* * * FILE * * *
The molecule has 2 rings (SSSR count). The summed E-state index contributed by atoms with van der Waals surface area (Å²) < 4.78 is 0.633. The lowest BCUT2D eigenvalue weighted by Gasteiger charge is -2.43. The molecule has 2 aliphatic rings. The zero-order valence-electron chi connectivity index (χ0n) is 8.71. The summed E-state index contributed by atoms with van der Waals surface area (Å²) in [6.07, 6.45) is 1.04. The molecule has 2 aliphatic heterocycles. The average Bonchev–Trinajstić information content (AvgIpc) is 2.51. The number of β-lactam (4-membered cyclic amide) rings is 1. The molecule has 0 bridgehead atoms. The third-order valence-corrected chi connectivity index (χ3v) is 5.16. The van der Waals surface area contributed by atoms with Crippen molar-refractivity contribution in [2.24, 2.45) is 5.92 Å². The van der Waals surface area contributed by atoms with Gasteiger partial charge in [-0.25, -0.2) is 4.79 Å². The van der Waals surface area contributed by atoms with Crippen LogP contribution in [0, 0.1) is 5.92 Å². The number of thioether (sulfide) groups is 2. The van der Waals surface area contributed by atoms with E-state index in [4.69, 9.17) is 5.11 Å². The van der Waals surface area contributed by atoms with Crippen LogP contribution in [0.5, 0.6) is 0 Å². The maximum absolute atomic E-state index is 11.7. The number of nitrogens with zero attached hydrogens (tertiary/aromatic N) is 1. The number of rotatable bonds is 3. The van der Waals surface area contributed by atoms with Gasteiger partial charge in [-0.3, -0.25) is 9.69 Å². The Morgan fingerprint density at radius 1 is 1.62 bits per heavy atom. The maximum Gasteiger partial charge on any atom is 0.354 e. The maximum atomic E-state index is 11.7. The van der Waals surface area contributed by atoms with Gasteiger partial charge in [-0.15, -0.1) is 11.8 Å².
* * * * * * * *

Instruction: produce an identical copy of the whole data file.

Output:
The molecule has 2 rings (SSSR count). The summed E-state index contributed by atoms with van der Waals surface area (Å²) < 4.78 is 0.633. The lowest BCUT2D eigenvalue weighted by Gasteiger charge is -2.43. The molecule has 2 aliphatic rings. The zero-order valence-electron chi connectivity index (χ0n) is 8.71. The summed E-state index contributed by atoms with van der Waals surface area (Å²) in [6.07, 6.45) is 1.04. The molecule has 2 aliphatic heterocycles. The average Bonchev–Trinajstić information content (AvgIpc) is 2.51. The number of β-lactam (4-membered cyclic amide) rings is 1. The molecule has 0 bridgehead atoms. The third-order valence-corrected chi connectivity index (χ3v) is 5.16. The van der Waals surface area contributed by atoms with Crippen molar-refractivity contribution in [2.24, 2.45) is 5.92 Å². The van der Waals surface area contributed by atoms with Gasteiger partial charge in [-0.25, -0.2) is 4.79 Å². The van der Waals surface area contributed by atoms with Crippen LogP contribution in [0, 0.1) is 5.92 Å². The number of thioether (sulfide) groups is 2. The van der Waals surface area contributed by atoms with E-state index in [4.69, 9.17) is 5.11 Å². The van der Waals surface area contributed by atoms with Crippen LogP contribution in [0.5, 0.6) is 0 Å². The maximum absolute atomic E-state index is 11.7. The number of nitrogens with zero attached hydrogens (tertiary/aromatic N) is 1. The number of rotatable bonds is 3. The van der Waals surface area contributed by atoms with Gasteiger partial charge in [-0.3, -0.25) is 9.69 Å². The Morgan fingerprint density at radius 1 is 1.62 bits per heavy atom. The maximum Gasteiger partial charge on any atom is 0.354 e. The maximum atomic E-state index is 11.7. The van der Waals surface area contributed by atoms with Gasteiger partial charge in [-0.15, -0.1) is 11.8 Å².